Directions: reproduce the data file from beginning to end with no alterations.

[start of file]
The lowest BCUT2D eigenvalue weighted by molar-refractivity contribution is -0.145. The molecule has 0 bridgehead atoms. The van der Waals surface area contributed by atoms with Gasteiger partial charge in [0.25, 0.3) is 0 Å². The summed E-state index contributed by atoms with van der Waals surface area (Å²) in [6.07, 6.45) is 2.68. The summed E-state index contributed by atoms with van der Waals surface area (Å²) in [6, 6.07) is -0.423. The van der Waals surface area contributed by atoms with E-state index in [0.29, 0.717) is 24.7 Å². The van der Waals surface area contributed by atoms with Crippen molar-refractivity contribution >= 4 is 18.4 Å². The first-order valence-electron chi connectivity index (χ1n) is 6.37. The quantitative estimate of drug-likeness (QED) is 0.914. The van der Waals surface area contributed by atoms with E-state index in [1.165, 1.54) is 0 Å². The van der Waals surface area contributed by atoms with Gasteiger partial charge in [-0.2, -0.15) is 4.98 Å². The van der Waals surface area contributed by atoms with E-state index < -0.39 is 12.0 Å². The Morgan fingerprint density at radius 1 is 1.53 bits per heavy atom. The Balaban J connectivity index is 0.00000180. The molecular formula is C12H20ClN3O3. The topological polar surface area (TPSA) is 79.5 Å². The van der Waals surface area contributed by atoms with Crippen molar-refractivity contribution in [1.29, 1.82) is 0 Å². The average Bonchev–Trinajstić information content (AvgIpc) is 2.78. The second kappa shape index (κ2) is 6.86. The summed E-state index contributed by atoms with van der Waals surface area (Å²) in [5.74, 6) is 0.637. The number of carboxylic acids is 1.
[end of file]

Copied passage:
The lowest BCUT2D eigenvalue weighted by molar-refractivity contribution is -0.145. The molecule has 0 bridgehead atoms. The van der Waals surface area contributed by atoms with Gasteiger partial charge in [0.25, 0.3) is 0 Å². The summed E-state index contributed by atoms with van der Waals surface area (Å²) in [6.07, 6.45) is 2.68. The summed E-state index contributed by atoms with van der Waals surface area (Å²) in [6, 6.07) is -0.423. The van der Waals surface area contributed by atoms with E-state index in [0.29, 0.717) is 24.7 Å². The van der Waals surface area contributed by atoms with Crippen molar-refractivity contribution >= 4 is 18.4 Å². The first-order valence-electron chi connectivity index (χ1n) is 6.37. The quantitative estimate of drug-likeness (QED) is 0.914. The van der Waals surface area contributed by atoms with E-state index in [1.165, 1.54) is 0 Å². The van der Waals surface area contributed by atoms with Gasteiger partial charge in [-0.2, -0.15) is 4.98 Å². The van der Waals surface area contributed by atoms with E-state index < -0.39 is 12.0 Å². The Morgan fingerprint density at radius 1 is 1.53 bits per heavy atom. The Balaban J connectivity index is 0.00000180. The molecular formula is C12H20ClN3O3. The topological polar surface area (TPSA) is 79.5 Å². The van der Waals surface area contributed by atoms with Crippen molar-refractivity contribution in [1.29, 1.82) is 0 Å². The average Bonchev–Trinajstić information content (AvgIpc) is 2.78. The second kappa shape index (κ2) is 6.86. The summed E-state index contributed by atoms with van der Waals surface area (Å²) in [5.74, 6) is 0.637. The number of carboxylic acids is 1.